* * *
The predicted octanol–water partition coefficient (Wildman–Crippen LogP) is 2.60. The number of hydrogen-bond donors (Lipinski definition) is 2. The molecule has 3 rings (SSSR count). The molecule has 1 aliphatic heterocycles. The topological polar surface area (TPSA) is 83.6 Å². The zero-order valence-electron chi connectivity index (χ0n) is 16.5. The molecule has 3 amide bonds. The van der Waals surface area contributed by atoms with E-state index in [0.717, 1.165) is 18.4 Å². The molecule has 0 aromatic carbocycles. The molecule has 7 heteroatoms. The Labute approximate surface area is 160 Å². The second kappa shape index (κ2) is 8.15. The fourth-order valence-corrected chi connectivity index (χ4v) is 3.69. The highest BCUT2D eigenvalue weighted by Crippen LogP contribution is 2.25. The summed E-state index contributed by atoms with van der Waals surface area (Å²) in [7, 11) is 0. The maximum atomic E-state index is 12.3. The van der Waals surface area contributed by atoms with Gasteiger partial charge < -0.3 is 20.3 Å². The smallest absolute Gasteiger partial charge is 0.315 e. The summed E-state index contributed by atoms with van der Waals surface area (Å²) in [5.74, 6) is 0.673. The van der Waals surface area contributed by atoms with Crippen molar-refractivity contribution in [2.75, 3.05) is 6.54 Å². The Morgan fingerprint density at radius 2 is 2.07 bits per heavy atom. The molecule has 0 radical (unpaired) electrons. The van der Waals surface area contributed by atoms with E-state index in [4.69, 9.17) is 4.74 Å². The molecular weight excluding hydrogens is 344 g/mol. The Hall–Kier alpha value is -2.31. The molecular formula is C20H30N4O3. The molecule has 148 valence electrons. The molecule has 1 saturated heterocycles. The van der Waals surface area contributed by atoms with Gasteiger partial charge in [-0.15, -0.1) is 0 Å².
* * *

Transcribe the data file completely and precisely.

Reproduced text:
The predicted octanol–water partition coefficient (Wildman–Crippen LogP) is 2.60. The number of hydrogen-bond donors (Lipinski definition) is 2. The molecule has 3 rings (SSSR count). The molecule has 1 aliphatic heterocycles. The topological polar surface area (TPSA) is 83.6 Å². The zero-order valence-electron chi connectivity index (χ0n) is 16.5. The molecule has 3 amide bonds. The van der Waals surface area contributed by atoms with E-state index in [0.717, 1.165) is 18.4 Å². The molecule has 0 aromatic carbocycles. The molecule has 7 heteroatoms. The Labute approximate surface area is 160 Å². The second kappa shape index (κ2) is 8.15. The fourth-order valence-corrected chi connectivity index (χ4v) is 3.69. The highest BCUT2D eigenvalue weighted by Crippen LogP contribution is 2.25. The summed E-state index contributed by atoms with van der Waals surface area (Å²) in [7, 11) is 0. The maximum atomic E-state index is 12.3. The van der Waals surface area contributed by atoms with Gasteiger partial charge < -0.3 is 20.3 Å². The smallest absolute Gasteiger partial charge is 0.315 e. The summed E-state index contributed by atoms with van der Waals surface area (Å²) in [5.74, 6) is 0.673. The van der Waals surface area contributed by atoms with Crippen molar-refractivity contribution in [2.75, 3.05) is 6.54 Å². The Morgan fingerprint density at radius 2 is 2.07 bits per heavy atom. The molecule has 0 radical (unpaired) electrons. The van der Waals surface area contributed by atoms with E-state index in [4.69, 9.17) is 4.74 Å². The molecular weight excluding hydrogens is 344 g/mol. The Hall–Kier alpha value is -2.31. The molecular formula is C20H30N4O3. The molecule has 148 valence electrons. The molecule has 1 saturated heterocycles. The van der Waals surface area contributed by atoms with Gasteiger partial charge in [-0.15, -0.1) is 0 Å².